In the media: Majority of Germans in favour of a coal phase-out
“German citizens against coal”
A survey by green energy supplier LichtBlick and environmental organisation WWF, coinciding with the launch of a new coal-fired power station in Hamburg Moorburg this weekend, shows that 67 percent of people in Germany approve of phasing-out coal. 48 percent support a medium-term departure from coal and would only like to see the biggest polluters taken offline in a first step while 19 percent want to see all coal power stations shut down quickly. 21 percent believe that coal power will be necessary in the future to ensure a stable power supply. The results were delivered by a representative YouGov survey asking 1000 participants from the whole of Germany. Two thirds of participants oppose new lignite mines and 18 percent called for an immediate end to lignite mining in Germany.
See the press-release in German here.
“We are living on the sunny side”
In an interview with Der Tagesspiegel, Germany’s development minister, Gerd Müller, said that at the G7 summit in Germany this June, the government wants countries attending to agree on a set pathway for achieving climate protection promises. “If the G7 states invest in an energy transition in Africa, Germany’s economy could profit enormously. We have a lot to offer in this field of technology,” he said.
Read the interview in German here.
AFP / Reuters
Set-back for tax break for building insulation
The disagreement between the federal government in Berlin and representatives from Bavaria about the design of a tax bonus for building insulation triggered much criticism from politicians, industry and consumer groups, AFP and Reuters report. The renovation programme would give tax credits to people who invest in building insulation, starting in early 2015 . It is part of the government’s National Action Programme for Energy Efficiency (NAPE). After generally agreeing to the insulation programme in December, Bavaria now opposes plans to compensate the states’ loss of tax revenue through the write-offs, by cutting a current tax credit allowed for hiring skilled craftspeople like electricians, plumbers or carpenters (Handwerkerbonus). Thomas Oppermann, head of the Social Democrats (SPD) in parliament who are part of Chancellor Angela Merkel’s ruling coalition, called Bavaria’s continued blockade of the Energiewende “annoying.” The Federation of German Industries (BDI) said the government’s failure to implement the new regulation was a set-back for the Energiewende. The Association of Energy and Water Industries (BDEW) said that other insulation programmes, like cheap loans from state-owned KfW bank were not a suitable substitute for the planned tax credit. The Federation of German Consumer Organisations (VZBV) called the incident “foul play against climate protection and consumers.” AFP cited Gerda Hasselfeldt, from Bavaria’s ruling Christian Social Union (CSU), as saying that Bavaria was still interested in going through with the project, but without touching the tax credit for tradespeople.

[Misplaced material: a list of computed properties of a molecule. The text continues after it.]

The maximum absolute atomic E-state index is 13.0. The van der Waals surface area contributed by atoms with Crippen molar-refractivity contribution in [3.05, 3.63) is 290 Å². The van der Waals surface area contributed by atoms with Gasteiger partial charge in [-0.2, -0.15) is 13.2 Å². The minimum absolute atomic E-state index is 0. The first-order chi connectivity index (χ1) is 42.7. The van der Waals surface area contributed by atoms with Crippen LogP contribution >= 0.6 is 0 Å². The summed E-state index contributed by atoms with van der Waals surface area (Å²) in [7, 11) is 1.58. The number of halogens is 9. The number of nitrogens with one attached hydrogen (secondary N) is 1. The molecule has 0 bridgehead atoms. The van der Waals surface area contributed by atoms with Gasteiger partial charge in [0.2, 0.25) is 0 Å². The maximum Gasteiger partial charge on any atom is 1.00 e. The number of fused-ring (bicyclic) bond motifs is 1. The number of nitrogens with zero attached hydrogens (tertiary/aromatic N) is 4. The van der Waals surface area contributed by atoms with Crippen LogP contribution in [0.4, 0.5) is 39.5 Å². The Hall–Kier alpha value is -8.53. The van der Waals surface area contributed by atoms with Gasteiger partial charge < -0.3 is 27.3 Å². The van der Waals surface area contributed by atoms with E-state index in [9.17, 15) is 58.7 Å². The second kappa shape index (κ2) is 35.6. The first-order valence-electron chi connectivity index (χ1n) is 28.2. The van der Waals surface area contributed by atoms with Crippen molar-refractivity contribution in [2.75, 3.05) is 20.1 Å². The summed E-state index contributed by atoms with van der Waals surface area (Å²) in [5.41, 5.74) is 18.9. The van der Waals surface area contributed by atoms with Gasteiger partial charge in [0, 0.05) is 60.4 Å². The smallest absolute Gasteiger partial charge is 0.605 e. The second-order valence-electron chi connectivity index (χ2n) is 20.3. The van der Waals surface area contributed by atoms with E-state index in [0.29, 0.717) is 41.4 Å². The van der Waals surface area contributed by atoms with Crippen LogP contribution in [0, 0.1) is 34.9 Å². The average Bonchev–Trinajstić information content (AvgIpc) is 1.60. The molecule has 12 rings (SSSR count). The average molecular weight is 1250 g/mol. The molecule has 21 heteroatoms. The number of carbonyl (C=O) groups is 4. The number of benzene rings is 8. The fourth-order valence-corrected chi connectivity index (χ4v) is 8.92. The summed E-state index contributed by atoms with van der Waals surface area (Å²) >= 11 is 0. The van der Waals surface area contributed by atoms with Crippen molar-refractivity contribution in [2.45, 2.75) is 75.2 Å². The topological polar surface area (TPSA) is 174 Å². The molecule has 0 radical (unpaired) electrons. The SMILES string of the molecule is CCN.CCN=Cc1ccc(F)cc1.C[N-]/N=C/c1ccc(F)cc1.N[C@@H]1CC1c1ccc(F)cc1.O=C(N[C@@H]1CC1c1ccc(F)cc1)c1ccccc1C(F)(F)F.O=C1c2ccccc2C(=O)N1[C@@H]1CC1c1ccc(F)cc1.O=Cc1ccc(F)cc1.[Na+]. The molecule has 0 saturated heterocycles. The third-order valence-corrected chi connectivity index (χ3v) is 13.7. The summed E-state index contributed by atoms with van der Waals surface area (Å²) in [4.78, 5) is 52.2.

In an analysis for the Süddeutsche Zeitung, Marc Beise writes that Germany’s energy transition cannot succeed if the insulation of existing houses and flats is abandoned. Angela Merkel’s grand coalition in Berlin is gambling with the people’s trust if long-announced tax breaks for renovation works were delayed further. Many house owners have already postponed their renovation plans, Beise says. Giving tax write-offs for making German houses more energy efficient is ecologically sensible, she says, whereas current tax breaks for hiring small craftspeople to make repairs or installations only benefit craftspeople who can bill more if their client can claim some of it back against taxes.
Read the op-ed in German here.
“Financing the energy transition: IASS publishes proposal for renewables fund”
Renewable energy technologies and the expansion of renewables capacity in Germany are currently financed by power consumers. In a study for the Institute for Advanced Sustainability Studies (IASS), Klaus Töpfer and Patrick Matschoss argue that the energy transition needs a broader financing basis. Renewables technology development should therefore be funded separately from a Renewable Energy Fund (EEG-Fonds). They calculated that subtracting costs for technology development for photovoltaics and offshore wind turbines from the EEG-surcharge (the current instrument to finance renewables via power bills) and transferring them into the EEG fund would help to lower the EEG-surcharge. This would increase the acceptance of renewable energies in Germany and help communicate the energy transition abroad, the authors write.
Download the study in German here.